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PLAYING: Did the Pandemic Cause Language Delays in Kids?

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Did the Pandemic Cause Language Delays in Kids?

The pandemic has negatively impacted kids’ speech and memory, but parents can help get them back on track.

3 mins to read Nov 23, 2023

Normally, one in six children1 experiences a developmental delay, which manifests as delayed speech development, having a limited vocabulary, or relying on nonverbal cues like pointing instead of speaking. However, a 2022 study revealed that infants born during the pandemic have a significantly higher chance of experiencing developmental delays, almost twice as much as those born before the pandemic.2  

In another 2022 study, researchers looked into the level of expressive (how kids use words to express themselves) and receptive (how kids understand) language in kids from 2010 to 2022. Although there have been fluctuations throughout the years, the decline in language skills in kids tested from 2020 to 2022 was particularly alarming.3 

Based on these studies, as well as anecdotal evidence, speech delay can happen, and it’s not a cause for worry. You can help your kid get back on track, starting with their nutrition and making sure you’re ahead and prepared for your child’s needs


Myelination and brain development 

When it comes to nurturing brain development in early childhood, it's important to pay attention to a crucial process in the brain—myelination. This process helps develop brain connections in the preschool years by providing the foundation for brain connectivity and supporting cognitive and behavioral functioning. Nutrition at this stage can influence myelination and, accordingly, your kid’s cognitive outcomes.  

Myelination is also responsible for language advancement in young kids. A study found that the higher the myelination, the better the language development. Researchers noted that the characteristic rapid development in toddlers' vocabulary occurs after myelination occurs in the brain.4 

Meanwhile, the opposite, impaired myelination or damaged myelin, has been linked to cognitive deficits. 


Support myelination and nurture a gifted brain 

Besides giving your preschooler a balanced diet, you can support your kid’s language skills, social skills, and overall brain development with the right brain-boosting milk. The quality of nutrition you give your kid influences the process of myelination and their cognitive abilities, such as receptive and expressive language, memory, speed of processing information, and general cognitive function. A better-supported brain also helps build social skills in preschoolers, which supports language development.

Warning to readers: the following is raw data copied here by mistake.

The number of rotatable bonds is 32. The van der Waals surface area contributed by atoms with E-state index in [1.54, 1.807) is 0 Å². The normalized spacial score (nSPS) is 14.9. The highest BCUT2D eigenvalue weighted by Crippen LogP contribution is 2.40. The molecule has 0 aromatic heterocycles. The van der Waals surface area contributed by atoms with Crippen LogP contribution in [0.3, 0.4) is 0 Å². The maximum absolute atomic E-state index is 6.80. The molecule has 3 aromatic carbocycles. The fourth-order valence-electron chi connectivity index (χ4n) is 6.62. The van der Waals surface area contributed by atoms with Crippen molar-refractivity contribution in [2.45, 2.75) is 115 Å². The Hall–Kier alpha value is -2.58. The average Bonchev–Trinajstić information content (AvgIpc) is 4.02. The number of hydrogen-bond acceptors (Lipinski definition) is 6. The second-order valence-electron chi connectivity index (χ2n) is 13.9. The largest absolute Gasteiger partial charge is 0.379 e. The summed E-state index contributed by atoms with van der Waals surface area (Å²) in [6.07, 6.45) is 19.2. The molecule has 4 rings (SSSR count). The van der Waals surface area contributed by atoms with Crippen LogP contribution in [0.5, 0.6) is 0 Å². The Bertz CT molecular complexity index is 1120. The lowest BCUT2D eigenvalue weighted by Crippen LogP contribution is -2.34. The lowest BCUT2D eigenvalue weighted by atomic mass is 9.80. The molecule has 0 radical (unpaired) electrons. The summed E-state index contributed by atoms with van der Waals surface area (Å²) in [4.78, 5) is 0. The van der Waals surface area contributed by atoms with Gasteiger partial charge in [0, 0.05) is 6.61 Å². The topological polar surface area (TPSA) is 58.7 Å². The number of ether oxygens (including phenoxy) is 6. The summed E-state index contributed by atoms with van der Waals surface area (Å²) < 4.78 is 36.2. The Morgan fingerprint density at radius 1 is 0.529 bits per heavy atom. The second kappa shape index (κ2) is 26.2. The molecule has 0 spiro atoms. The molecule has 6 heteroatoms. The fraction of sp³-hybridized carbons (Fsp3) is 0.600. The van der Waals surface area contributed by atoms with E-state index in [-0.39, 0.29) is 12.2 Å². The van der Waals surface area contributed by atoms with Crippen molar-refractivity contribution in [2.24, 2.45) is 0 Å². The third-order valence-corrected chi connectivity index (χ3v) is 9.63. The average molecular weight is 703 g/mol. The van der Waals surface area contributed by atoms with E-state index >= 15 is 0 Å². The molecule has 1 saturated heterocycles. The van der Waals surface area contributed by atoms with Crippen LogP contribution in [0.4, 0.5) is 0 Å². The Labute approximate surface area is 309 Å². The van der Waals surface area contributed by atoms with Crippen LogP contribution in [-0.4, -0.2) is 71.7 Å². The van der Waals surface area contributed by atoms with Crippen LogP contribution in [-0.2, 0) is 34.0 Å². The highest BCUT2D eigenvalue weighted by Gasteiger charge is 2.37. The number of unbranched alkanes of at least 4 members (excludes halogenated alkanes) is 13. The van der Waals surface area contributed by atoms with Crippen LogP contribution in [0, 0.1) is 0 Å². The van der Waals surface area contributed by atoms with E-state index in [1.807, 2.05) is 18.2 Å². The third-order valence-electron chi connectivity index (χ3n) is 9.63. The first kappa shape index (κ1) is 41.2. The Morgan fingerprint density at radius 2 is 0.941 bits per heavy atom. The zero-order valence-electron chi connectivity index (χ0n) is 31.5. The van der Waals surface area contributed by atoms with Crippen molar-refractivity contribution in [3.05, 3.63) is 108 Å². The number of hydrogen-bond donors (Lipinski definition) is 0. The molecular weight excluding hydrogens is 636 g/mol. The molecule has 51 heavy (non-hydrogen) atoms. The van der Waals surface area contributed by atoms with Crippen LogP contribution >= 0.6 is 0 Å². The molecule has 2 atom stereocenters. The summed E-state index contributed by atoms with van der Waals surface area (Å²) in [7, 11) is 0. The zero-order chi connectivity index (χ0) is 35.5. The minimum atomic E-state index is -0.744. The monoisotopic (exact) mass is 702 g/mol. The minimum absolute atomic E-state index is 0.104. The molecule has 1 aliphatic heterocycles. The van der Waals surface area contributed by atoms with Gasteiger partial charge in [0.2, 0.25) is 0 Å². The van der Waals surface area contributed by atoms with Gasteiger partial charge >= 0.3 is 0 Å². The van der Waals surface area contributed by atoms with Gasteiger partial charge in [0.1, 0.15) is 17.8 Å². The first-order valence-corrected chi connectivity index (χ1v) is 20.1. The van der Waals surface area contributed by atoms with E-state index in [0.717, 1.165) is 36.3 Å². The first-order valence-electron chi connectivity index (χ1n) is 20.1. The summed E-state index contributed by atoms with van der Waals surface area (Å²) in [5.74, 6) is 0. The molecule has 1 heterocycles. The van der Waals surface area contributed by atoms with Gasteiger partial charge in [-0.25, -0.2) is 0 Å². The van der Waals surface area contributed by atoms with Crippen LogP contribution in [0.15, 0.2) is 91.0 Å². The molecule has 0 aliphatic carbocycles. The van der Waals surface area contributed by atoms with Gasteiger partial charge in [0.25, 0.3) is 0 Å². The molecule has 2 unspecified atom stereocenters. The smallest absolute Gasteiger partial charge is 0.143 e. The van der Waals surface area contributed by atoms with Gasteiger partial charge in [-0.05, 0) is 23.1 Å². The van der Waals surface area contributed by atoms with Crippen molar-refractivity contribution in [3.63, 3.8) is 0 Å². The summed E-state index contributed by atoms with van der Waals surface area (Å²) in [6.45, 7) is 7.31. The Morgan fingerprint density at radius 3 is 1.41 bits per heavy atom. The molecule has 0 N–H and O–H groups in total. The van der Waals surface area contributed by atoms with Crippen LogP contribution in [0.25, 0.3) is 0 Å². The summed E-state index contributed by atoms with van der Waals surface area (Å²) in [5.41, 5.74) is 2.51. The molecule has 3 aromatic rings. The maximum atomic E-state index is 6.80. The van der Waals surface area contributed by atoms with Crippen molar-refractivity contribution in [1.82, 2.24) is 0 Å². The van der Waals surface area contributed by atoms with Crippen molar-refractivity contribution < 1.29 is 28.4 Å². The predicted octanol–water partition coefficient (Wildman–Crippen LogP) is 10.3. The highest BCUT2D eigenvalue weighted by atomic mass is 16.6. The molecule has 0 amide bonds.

PROMIL Gold® is formulated to boost your gifted kid's brain as it contains the first and only clinically proven* Nutrigift advance ™ blend, which includes Alpha-lipids that promote myelination and support language development. In an MRI study done on infants, PROMIL Gold®  has been clinically shown to increase myelination by up to 36%.4  

Results show that Alpha-lipids, a complex whey protein concentrate ingredient made from a unique process that retains high levels of phospholipids, including Sphingomyelin, a vital component in myelination. And PROMIL Gold® contains three times higher Sphingomyelin levels compared to the standard.  

Besides Sphingomyelin, PROMIL Gold's® Nutrigift advance™  also includes DHA and AA, both of which are crucial for brain development in early infancy; Vitamin B12, which ensures efficient transmission of messages in the brain; Folic Acid, and Iron. This makes PROMIL Gold® your trusted partner in helping your kid develop their language and social skills in kindergarten and beyond.  




*through an MRI study done on infants 



  1. Zablotsky B, Black LI, Maenner MJ, Schieve LA, Danielson ML, Bitsko RH, Blumberg SJ, Kogan MD, Boyle CA. Prevalence and Trends of Developmental Disabilities among Children in the United States: 2009-2017. Pediatrics. 2019 Oct;144(4):e20190811. doi: 10.1542/peds.2019-0811. PMID: 31558576; PMCID: PMC7076808. 

  1. Giesbrecht, G., Lebel, C., Dennis, C., Tough, S. C., McDonald, S., & Tomfohr-Madsen, L. (2022, February 3). Increased risk for developmental delay among babies born during the pandemic. 

  1. Deoni, S. C., Beauchemin, J., Volpe, A., & Consortium, R. (2022). The COVID-19 Pandemic and Early Child Cognitive Development: A Comparison of Development in Children Born During the Pandemic and Historical References. MedRxiv. 

  1. Pujol J, Soriano-Mas C, Ortiz H, et al. Myelination of language-related areas in the developing brain. Neurology 2006, 66:339-343.